In the low-L* case we use a McL* (Mc is the core mass) relation for RGB stars (Boothroyd & Sackmann 1988) to estimate a present stellar mass of 0.36 M (the high surface temperature makes it likely that only the core of the star remains). The circumstellar mass is estimated to be 0.18 M (where we have made a correction also for the missing flux as discussed in Sect. 5.2.6), that is, an initial stellar mass of ≈0.54 M. The estimated dust mass and a canonical gas-to-dust mass ratio of 200 would raise the circumstellar mass to ≈0.6 M and the stellar mass to ≈1 M. Thus, in the low-L* case we have a low-mass star in the mass range 0.5–1 M. This is fully compatible with the estimated low 17O/18O ratio.

In the high-L* case we obtain a present stellar mass of 0.55 M using instead an McL* relation for AGB stars (Boothroyd & Sackmann 1988). The circumstellar mass is estimated to be 1.8 M, hence an initial stellar mass of ≈2.4 M. The estimated dust mass and a canonical gas-to-dust mass ratio of 200 would raise the circumstellar mass to ≈6.5 M and the stellar mass to ≈7 M, that is, close to, or maybe even above, the upper mass limit for an AGB star. Thus, in the high-L* case we have a intermediate-mass star in the mass range 2–7M. This is not compatible with the estimated low 17O/18O ratio, which suggests a low-mass star.

Taken together, these results favour a post-RGB scenario over a post-AGB scenario. As far as we understand, it is observationally very difficult, if not impossible, to distinguish between a post-RGB and a post-AGB star if the distance is not known. Circumstellar-wise there may be a difference. In the former case we expect no, or very little, remnant circumstellar material, while this is not necessarily the case for a post-AGB star where the AGB mass loss can be substantial. Unfortunately, it is difficult to estimate from our data whether or not a remnant CSE exists in the case of HD 101584. It may be that complementary observations with the Atacama Compact Array (ACA) of ALMA can shed light on this.

7.2 The energetics and common-envelope evolution

The kinetic energy of the outflowing gas is estimated to be 2 × 1045 and 2 × 1046 erg in the low-L* and high-L* cases. Both values are very high, and it is remarked already in Sect. 5.3 that the scalar momentum rate cannot, by a large margin, be supplied by the stellar radiation. It is difficult to reconcile such high kinetic energies with anything but a CE evolution scenario where gravitational binding energy is released when the companion is captured by, and falls towards, the primary. Even more energy may be released if material falls towards the companion, possibly forming an accretion disk.

Following the same procedure as in Olofsson et al. (2015) we estimate the orbital characteristics from the mass function (assuming circular orbit; ps = primary star, cs = companion star), (4)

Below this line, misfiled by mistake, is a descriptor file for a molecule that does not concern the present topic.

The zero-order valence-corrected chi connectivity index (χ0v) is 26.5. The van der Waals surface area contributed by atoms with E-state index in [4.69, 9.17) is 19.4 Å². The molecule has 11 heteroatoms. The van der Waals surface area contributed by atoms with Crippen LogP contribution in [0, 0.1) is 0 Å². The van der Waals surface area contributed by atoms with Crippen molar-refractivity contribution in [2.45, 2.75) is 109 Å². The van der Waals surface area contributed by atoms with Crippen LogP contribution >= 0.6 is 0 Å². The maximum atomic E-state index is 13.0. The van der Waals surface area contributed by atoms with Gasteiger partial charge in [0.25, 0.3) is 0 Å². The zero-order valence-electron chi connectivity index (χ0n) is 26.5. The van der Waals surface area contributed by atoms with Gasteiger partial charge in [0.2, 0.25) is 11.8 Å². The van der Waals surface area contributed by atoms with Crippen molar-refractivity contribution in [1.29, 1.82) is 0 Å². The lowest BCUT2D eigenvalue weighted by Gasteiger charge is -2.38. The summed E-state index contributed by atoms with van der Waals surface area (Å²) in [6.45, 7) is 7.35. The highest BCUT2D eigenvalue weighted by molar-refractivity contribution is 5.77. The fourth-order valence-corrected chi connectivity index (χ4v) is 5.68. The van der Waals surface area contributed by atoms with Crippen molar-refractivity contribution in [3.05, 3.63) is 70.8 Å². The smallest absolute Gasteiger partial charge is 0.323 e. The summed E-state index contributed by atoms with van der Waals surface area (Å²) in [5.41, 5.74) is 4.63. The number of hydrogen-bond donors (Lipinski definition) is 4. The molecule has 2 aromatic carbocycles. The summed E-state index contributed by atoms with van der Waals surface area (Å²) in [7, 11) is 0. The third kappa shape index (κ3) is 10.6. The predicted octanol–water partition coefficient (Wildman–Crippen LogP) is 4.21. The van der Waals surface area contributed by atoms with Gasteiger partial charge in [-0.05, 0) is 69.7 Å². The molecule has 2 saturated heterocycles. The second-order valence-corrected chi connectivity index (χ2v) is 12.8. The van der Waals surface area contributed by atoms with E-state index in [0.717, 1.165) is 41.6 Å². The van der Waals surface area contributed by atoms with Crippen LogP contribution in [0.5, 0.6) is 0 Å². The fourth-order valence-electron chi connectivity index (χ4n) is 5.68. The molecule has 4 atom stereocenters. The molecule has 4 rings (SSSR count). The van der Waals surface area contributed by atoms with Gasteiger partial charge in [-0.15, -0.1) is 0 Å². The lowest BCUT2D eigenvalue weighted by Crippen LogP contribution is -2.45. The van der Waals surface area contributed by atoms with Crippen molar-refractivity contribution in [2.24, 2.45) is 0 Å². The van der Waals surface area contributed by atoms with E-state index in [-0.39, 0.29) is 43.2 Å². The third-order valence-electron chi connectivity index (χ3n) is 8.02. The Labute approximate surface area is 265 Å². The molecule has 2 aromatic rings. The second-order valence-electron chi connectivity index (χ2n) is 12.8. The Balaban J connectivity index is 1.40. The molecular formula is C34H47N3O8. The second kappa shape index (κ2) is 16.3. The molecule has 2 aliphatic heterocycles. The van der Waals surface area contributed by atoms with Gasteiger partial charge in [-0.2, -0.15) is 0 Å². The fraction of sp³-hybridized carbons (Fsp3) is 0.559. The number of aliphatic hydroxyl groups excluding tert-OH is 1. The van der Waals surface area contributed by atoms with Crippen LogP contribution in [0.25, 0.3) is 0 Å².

and the expression for the semi-major axis of the primary star’s orbit (5)

where Kps is the semi-amplitude of the velocity curve of the primary, P the orbital period, and G the gravitational constant. The semi-major axis of the companion’s orbit is obtained from Mpsaps = Mcsacs. The released gravitational energy is obtained using (6)

where a = aps + acs, and ai is the initial separation, and Mps,i the initial mass of the primary star.

We adopt here the orbit period estimated from the radial velocity data (Díaz et al. 2007), P = 144d, Kps = 3 km s−1 (Bakker et al. 1996a), and the inclination angle of 10° estimated in this paper. For the two estimated Mps of 0.36 and 0.55 M we find companion masses of 0.27 and 0.41 M, respectively, and a separations of 0.53 au in both cases. The released gravitational energy depends on the initial separation, ai. We assume 1 and 4 au in the post-RGB and post-AGB cases, respectively (the latter is larger because an AGB star is larger, especially during a thermal pulse; for a detailed study of the capture process, see Madappatt et al. 2016). The resulting released gravitational energies are 3 × 1044 and 2 × 1045 erg in the post-RGB and post-AGB cases, respectively. Consequently, the ratio between kinetic and released gravitational energy is about 10 in both cases. There is also energy released due to hydrogen recombination, but according to Soker et al. (2018) it contributes little to removing the stellar envelope.

It must be emphasised that there are considerable uncertainties in both the estimated energy released when the companion spirals inwards and the estimated kinetic energy of the outflowing gas. Furthermore, the CE evolution scenario is complex with an uncertain energy transfer efficiency (Ivanova et al. 2013). Nevertheless, the discrepancy between the released energy and kinetic energy estimates is so large that it must be concluded that energy released by the inward motion of the companion alone is not enough to explain the characteristics of HD 101584. A further possibility is that additional gravitational energy is released as circumstellar material falls towards the companion. The effect of such an infall may be the formation of a circum-companion accretion disk.